NSF's Response to the Hurricanes
September 27, 2005
This material is available primarily for archival purposes. Telephone numbers or other contact information may be out of date; please see current contact information at media contacts.
NSF Commitment to Researchers, Educators and Students Affected by the Recent Hurricanes
- After Katrina: A Message from the NSF Director:
- Answers to Researchers' Frequently Asked Questions:
- Supplemental Funding for Displaced Students
Damage from Katrina has forced the temporary closure of three historically black colleges and universities (HBCUs) in the New Orleans area: Xavier University of Louisiana, Dillard University, and Southern University of New Orleans. Supplemental awards made through NSF's HBCU Undergraduate Program are now supporting some 250 students displaced from those schools.
- EPSCoR Supplemental Funding
Through its Experimental Program to Stimulate Competitive Research (EPSCoR), NSF establishes partnerships with government, higher education and industry in jurisdictions that have historically received smaller amounts of funding from the foundation, and tries to make lasting improvements in the region's research infrastructure. In the aftermath of Katrina, NSF has awarded $200,000 apiece in supplemental funds for reconstruction in La., Miss., and Ala, the three EPSCoR states that were directly in the hurricane's path.
Disaster Research in the Field
Rapid-Response Grants After Katrina
Small Grants for Exploratory Research (SGER) support small-scale, exploratory, high-risk research, including rapid-response teams that can investigate areas affected by disasters while evidence and memories are still fresh. In the case of Katrina, SGER recipients will explore topics that range from decision-making under crisis conditions to the storm's impact on the New Orleans levee system.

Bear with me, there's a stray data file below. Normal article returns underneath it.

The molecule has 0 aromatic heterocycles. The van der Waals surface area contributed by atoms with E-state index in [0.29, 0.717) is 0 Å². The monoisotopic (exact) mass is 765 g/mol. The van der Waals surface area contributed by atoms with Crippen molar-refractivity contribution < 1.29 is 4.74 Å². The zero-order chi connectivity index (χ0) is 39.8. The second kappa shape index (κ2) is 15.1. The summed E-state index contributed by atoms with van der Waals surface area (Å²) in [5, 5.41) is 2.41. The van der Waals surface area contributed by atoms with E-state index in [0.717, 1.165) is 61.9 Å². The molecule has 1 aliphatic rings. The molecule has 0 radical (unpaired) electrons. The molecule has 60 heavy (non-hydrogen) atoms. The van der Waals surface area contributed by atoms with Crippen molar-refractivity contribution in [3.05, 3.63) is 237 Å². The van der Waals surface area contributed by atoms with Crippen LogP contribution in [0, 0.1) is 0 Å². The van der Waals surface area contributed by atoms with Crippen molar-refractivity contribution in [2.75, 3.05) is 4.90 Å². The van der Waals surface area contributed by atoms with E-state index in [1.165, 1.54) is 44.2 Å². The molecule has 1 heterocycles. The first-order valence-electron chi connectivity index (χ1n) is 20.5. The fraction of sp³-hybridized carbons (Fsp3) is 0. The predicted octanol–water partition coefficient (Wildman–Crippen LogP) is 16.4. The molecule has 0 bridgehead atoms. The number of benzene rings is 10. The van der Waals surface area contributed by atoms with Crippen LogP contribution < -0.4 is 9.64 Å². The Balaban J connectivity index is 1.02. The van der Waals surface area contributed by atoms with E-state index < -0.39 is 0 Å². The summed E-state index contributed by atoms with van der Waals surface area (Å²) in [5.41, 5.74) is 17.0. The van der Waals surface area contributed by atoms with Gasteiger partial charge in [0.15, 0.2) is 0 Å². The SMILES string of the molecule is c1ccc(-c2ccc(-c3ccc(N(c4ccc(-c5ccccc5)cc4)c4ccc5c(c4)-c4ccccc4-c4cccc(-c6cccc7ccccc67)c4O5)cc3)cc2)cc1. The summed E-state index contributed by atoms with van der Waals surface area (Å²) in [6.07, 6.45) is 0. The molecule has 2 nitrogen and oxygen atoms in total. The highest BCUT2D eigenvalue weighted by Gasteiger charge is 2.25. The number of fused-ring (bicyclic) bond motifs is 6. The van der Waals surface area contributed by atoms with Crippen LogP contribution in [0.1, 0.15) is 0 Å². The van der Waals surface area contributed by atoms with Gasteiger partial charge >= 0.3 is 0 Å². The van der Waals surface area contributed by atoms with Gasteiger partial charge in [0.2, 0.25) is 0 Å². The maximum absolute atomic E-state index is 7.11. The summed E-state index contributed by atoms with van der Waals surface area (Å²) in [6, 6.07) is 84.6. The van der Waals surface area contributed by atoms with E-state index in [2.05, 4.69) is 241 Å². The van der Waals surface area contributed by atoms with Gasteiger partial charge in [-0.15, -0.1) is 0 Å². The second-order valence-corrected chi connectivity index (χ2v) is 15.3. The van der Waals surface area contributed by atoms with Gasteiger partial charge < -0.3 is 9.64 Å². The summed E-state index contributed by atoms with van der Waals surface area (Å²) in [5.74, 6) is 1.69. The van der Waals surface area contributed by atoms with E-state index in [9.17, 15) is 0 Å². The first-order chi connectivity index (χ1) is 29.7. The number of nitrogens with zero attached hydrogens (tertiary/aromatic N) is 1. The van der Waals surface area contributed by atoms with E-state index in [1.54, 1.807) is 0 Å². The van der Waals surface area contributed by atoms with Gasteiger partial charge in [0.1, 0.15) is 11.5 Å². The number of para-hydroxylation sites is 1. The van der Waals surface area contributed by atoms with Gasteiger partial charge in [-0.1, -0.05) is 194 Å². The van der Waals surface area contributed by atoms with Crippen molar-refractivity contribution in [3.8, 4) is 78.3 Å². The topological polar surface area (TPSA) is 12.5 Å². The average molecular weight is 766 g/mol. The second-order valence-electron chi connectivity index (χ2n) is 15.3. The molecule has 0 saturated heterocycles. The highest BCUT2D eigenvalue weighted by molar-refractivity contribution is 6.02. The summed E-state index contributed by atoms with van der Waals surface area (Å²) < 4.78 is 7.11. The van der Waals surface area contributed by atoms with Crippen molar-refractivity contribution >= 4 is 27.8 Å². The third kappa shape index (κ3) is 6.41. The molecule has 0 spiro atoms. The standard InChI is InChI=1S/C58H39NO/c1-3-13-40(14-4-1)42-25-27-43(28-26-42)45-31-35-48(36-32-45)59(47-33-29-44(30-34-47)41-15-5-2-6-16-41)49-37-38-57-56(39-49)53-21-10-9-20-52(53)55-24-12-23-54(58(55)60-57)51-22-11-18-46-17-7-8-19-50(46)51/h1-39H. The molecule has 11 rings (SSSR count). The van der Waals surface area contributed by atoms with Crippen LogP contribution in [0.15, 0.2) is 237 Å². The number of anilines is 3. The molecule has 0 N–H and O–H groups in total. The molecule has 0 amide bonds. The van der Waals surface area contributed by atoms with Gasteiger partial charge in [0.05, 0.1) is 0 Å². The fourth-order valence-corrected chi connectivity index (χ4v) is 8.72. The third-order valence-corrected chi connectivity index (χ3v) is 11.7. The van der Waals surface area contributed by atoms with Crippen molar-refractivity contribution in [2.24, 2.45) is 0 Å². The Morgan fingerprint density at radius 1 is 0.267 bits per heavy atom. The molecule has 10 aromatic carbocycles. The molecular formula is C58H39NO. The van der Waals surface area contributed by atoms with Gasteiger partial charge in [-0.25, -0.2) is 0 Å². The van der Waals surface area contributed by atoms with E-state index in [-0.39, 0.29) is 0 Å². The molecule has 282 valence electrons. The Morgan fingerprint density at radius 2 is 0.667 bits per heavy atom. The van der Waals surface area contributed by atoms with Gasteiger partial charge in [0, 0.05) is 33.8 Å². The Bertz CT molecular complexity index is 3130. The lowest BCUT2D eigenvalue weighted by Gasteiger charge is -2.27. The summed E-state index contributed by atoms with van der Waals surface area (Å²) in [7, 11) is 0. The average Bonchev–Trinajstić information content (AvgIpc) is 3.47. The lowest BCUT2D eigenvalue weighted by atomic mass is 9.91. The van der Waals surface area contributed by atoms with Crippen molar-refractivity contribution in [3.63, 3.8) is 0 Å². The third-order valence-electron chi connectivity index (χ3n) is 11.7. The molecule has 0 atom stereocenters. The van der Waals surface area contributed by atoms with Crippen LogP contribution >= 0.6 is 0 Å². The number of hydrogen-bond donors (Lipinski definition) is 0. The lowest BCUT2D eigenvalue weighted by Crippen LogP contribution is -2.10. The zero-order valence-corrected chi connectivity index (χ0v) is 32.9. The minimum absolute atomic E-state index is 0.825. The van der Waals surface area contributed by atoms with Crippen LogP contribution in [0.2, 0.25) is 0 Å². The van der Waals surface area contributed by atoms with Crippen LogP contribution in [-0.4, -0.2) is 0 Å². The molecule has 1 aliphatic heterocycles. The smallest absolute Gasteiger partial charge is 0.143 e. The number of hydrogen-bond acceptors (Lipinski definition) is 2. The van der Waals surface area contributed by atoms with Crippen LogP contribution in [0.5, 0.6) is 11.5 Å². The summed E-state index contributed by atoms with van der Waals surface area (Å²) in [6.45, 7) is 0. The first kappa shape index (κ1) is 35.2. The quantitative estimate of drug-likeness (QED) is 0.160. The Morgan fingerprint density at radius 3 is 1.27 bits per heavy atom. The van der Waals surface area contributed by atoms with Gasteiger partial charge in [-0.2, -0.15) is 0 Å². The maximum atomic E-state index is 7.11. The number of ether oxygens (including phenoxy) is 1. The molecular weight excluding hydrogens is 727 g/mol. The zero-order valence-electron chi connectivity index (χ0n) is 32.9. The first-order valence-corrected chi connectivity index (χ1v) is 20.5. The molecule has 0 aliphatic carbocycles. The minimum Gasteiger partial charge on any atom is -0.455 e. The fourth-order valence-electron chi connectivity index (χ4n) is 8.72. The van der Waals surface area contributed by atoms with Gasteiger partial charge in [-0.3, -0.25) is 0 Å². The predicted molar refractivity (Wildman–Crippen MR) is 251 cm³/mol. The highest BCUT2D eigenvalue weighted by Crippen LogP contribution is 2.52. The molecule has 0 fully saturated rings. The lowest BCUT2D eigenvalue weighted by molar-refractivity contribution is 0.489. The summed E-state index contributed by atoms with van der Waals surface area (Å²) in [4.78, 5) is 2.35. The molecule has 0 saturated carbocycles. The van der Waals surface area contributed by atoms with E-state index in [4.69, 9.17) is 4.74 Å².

National Hazards Center
The center is funded in part by NSF and is headquartered at the University of Colorado, Boulder. It gives grants to teams of social and behavioral science researchers who stand ready to head into the field at a moment's notice whenever a disaster strikes.
- Teams deployed in response to Hurricane Katrina:
- The Earthquake Engineering Research Center at SUNY-Buffalo:
NSF has given the center supplemental funds to send reconnaissance teams to the Gulf Coast to study structural damage and societal response in the aftermath of Katrina.
News About Research Related to Hurricanes and Other Disasters
- "Gulf Warm-Water Eddies Intensify Hurricane Changes" : http://www.nsf.gov/news/news_summ.jsp?cntn_id=104483
- "Seeing Into the Eye of Hurricane Rita" : http://www.nsf.gov/news/news_summ.jsp?cntn_id=104468
- "Small, Unmanned Aircraft Search for Survivors in Katrina Wreckage" : http://www.nsf.gov/news/news_summ.jsp?cntn_id=104453
- "Hurricane Katrina: Scientists Fly Into Eye of the Storm" : http://www.nsf.gov/news/news_summ.jsp?cntn_id=104386
- "Rainbands Offer Better Forecasts of Hurricane Intensity" (The RAINEX Project):
- "Number of Category 4 and 5 Hurricanes Has Doubled Over the Past 35 Years" :
- "Hurricanes Growing More Fierce Over Past 30 Years" :
- "Four-legged Family Members Must be Included in Emergency Plans" :
- Understanding Disasters (NSF Special Report):
- After the Tsunami (NSF Special Report):
- Human and Social Dynamics Priority Area:
The U.S. National Science Foundation propels the nation forward by advancing fundamental research in all fields of science and engineering. NSF supports research and people by providing facilities, instruments and funding to support their ingenuity and sustain the U.S. as a global leader in research and innovation. With a fiscal year 2020 budget of $8.3 billion, NSF funds reach all 50 states through grants to nearly 2,000 colleges, universities and institutions. Each year, NSF receives more than 40,000 competitive proposals and makes about 11,000 new awards. Those awards include support for cooperative research with industry, Arctic and Antarctic research and operations, and U.S. participation in international scientific efforts.